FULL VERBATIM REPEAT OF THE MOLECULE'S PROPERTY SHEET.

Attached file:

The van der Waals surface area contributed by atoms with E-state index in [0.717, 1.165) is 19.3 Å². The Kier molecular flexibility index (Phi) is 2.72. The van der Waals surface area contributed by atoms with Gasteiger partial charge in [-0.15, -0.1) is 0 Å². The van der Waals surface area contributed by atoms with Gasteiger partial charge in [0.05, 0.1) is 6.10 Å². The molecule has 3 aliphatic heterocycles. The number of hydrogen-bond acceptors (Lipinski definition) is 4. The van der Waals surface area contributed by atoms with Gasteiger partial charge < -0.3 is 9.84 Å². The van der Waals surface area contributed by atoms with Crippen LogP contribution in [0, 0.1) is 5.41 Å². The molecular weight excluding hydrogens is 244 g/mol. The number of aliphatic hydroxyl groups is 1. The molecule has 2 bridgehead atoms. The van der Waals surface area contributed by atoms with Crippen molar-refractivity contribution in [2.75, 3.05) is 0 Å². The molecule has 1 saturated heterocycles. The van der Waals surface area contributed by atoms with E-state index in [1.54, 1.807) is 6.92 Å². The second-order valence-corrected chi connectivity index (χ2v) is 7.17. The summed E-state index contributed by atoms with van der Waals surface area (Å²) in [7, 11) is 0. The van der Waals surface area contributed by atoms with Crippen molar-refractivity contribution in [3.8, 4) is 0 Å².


The van der Waals surface area contributed by atoms with E-state index in [0.717, 1.165) is 19.3 Å². The Kier molecular flexibility index (Phi) is 2.72. The van der Waals surface area contributed by atoms with Gasteiger partial charge in [-0.15, -0.1) is 0 Å². The van der Waals surface area contributed by atoms with Gasteiger partial charge in [0.05, 0.1) is 6.10 Å². The molecule has 3 aliphatic heterocycles. The number of hydrogen-bond acceptors (Lipinski definition) is 4. The van der Waals surface area contributed by atoms with Gasteiger partial charge < -0.3 is 9.84 Å². The van der Waals surface area contributed by atoms with Crippen LogP contribution in [0, 0.1) is 5.41 Å². The molecular weight excluding hydrogens is 244 g/mol. The number of aliphatic hydroxyl groups is 1. The molecule has 2 bridgehead atoms. The van der Waals surface area contributed by atoms with Crippen molar-refractivity contribution in [2.75, 3.05) is 0 Å². The molecule has 1 saturated heterocycles. The van der Waals surface area contributed by atoms with E-state index in [1.54, 1.807) is 6.92 Å². The second-order valence-corrected chi connectivity index (χ2v) is 7.17. The summed E-state index contributed by atoms with van der Waals surface area (Å²) in [7, 11) is 0. The van der Waals surface area contributed by atoms with Crippen molar-refractivity contribution in [3.8, 4) is 0 Å².